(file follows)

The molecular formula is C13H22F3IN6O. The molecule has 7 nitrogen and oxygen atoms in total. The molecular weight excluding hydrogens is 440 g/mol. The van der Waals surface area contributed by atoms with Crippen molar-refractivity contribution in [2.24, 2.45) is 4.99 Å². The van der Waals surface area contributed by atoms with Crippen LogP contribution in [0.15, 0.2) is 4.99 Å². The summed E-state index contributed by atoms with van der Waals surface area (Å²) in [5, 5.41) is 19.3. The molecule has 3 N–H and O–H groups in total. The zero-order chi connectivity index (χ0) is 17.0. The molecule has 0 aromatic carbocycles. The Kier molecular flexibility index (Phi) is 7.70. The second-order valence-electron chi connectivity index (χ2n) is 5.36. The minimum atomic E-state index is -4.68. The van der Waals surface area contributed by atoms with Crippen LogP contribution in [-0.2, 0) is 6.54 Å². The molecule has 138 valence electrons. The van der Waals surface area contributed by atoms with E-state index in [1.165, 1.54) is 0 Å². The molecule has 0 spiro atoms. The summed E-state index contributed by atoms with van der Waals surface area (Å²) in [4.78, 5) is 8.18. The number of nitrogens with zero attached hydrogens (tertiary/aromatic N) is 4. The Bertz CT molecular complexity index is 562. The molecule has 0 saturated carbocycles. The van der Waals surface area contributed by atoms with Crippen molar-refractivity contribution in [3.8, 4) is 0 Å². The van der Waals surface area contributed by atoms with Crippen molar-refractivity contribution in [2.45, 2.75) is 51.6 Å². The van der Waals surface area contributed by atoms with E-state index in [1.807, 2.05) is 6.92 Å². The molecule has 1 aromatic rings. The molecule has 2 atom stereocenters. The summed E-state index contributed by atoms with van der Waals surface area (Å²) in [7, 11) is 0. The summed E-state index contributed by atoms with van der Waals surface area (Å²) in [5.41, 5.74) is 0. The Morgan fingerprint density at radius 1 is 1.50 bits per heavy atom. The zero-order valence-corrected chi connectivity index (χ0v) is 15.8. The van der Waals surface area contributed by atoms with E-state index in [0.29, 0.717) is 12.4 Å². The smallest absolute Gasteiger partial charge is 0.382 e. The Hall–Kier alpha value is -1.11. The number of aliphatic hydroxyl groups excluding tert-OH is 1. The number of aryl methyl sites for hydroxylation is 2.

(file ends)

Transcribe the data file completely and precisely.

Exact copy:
The molecular formula is C13H22F3IN6O. The molecule has 7 nitrogen and oxygen atoms in total. The molecular weight excluding hydrogens is 440 g/mol. The van der Waals surface area contributed by atoms with Crippen molar-refractivity contribution in [2.24, 2.45) is 4.99 Å². The van der Waals surface area contributed by atoms with Crippen LogP contribution in [0.15, 0.2) is 4.99 Å². The summed E-state index contributed by atoms with van der Waals surface area (Å²) in [5, 5.41) is 19.3. The molecule has 3 N–H and O–H groups in total. The zero-order chi connectivity index (χ0) is 17.0. The molecule has 0 aromatic carbocycles. The Kier molecular flexibility index (Phi) is 7.70. The second-order valence-electron chi connectivity index (χ2n) is 5.36. The minimum atomic E-state index is -4.68. The van der Waals surface area contributed by atoms with Crippen LogP contribution in [-0.2, 0) is 6.54 Å². The molecule has 138 valence electrons. The van der Waals surface area contributed by atoms with E-state index in [1.165, 1.54) is 0 Å². The molecule has 0 spiro atoms. The summed E-state index contributed by atoms with van der Waals surface area (Å²) in [4.78, 5) is 8.18. The number of nitrogens with zero attached hydrogens (tertiary/aromatic N) is 4. The Bertz CT molecular complexity index is 562. The molecule has 0 saturated carbocycles. The van der Waals surface area contributed by atoms with Crippen molar-refractivity contribution in [3.8, 4) is 0 Å². The van der Waals surface area contributed by atoms with Crippen molar-refractivity contribution in [2.45, 2.75) is 51.6 Å². The van der Waals surface area contributed by atoms with E-state index in [1.807, 2.05) is 6.92 Å². The molecule has 1 aromatic rings. The molecule has 2 atom stereocenters. The summed E-state index contributed by atoms with van der Waals surface area (Å²) in [7, 11) is 0. The summed E-state index contributed by atoms with van der Waals surface area (Å²) in [5.41, 5.74) is 0. The Morgan fingerprint density at radius 1 is 1.50 bits per heavy atom. The zero-order valence-corrected chi connectivity index (χ0v) is 15.8. The van der Waals surface area contributed by atoms with E-state index in [0.29, 0.717) is 12.4 Å². The smallest absolute Gasteiger partial charge is 0.382 e. The Hall–Kier alpha value is -1.11. The number of aliphatic hydroxyl groups excluding tert-OH is 1. The number of aryl methyl sites for hydroxylation is 2.